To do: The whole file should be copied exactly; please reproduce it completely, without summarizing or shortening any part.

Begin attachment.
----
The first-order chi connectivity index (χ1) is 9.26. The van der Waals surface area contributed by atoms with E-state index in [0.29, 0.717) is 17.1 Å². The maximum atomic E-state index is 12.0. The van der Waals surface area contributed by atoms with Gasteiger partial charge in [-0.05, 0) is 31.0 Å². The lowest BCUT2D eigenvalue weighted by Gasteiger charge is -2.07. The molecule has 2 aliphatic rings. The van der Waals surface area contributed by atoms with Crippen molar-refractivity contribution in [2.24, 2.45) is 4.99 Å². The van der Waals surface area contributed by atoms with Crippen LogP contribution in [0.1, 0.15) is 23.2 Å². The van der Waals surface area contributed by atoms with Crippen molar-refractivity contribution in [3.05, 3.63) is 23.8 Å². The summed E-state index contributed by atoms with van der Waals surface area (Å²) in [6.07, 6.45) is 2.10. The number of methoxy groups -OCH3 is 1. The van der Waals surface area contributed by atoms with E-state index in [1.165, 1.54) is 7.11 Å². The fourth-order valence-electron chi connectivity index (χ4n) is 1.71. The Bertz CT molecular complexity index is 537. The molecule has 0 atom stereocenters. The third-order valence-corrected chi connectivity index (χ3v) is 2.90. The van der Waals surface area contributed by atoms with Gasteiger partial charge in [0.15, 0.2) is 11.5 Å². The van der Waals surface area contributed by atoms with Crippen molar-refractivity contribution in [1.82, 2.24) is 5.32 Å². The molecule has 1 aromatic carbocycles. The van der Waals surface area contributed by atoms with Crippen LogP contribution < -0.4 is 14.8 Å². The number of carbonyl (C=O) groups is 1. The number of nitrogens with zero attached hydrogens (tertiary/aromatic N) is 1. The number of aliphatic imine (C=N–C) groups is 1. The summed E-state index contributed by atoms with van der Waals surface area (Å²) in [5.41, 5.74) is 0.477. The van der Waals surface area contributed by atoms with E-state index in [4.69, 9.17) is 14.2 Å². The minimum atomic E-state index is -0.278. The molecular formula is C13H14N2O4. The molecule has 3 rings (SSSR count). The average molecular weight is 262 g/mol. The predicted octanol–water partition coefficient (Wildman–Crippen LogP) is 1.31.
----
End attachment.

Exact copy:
The first-order chi connectivity index (χ1) is 9.26. The van der Waals surface area contributed by atoms with E-state index in [0.29, 0.717) is 17.1 Å². The maximum atomic E-state index is 12.0. The van der Waals surface area contributed by atoms with Gasteiger partial charge in [-0.05, 0) is 31.0 Å². The lowest BCUT2D eigenvalue weighted by Gasteiger charge is -2.07. The molecule has 2 aliphatic rings. The van der Waals surface area contributed by atoms with Crippen molar-refractivity contribution in [2.24, 2.45) is 4.99 Å². The van der Waals surface area contributed by atoms with Crippen LogP contribution in [0.1, 0.15) is 23.2 Å². The van der Waals surface area contributed by atoms with Crippen molar-refractivity contribution in [3.05, 3.63) is 23.8 Å². The summed E-state index contributed by atoms with van der Waals surface area (Å²) in [6.07, 6.45) is 2.10. The number of methoxy groups -OCH3 is 1. The van der Waals surface area contributed by atoms with E-state index in [1.165, 1.54) is 7.11 Å². The fourth-order valence-electron chi connectivity index (χ4n) is 1.71. The Bertz CT molecular complexity index is 537. The molecule has 0 atom stereocenters. The third-order valence-corrected chi connectivity index (χ3v) is 2.90. The van der Waals surface area contributed by atoms with Gasteiger partial charge in [0.15, 0.2) is 11.5 Å². The van der Waals surface area contributed by atoms with Crippen molar-refractivity contribution in [1.82, 2.24) is 5.32 Å². The molecule has 1 aromatic carbocycles. The van der Waals surface area contributed by atoms with Crippen LogP contribution < -0.4 is 14.8 Å². The number of carbonyl (C=O) groups is 1. The number of nitrogens with zero attached hydrogens (tertiary/aromatic N) is 1. The number of aliphatic imine (C=N–C) groups is 1. The summed E-state index contributed by atoms with van der Waals surface area (Å²) in [5.41, 5.74) is 0.477. The van der Waals surface area contributed by atoms with E-state index in [4.69, 9.17) is 14.2 Å². The minimum atomic E-state index is -0.278. The molecular formula is C13H14N2O4. The molecule has 3 rings (SSSR count). The average molecular weight is 262 g/mol. The predicted octanol–water partition coefficient (Wildman–Crippen LogP) is 1.31.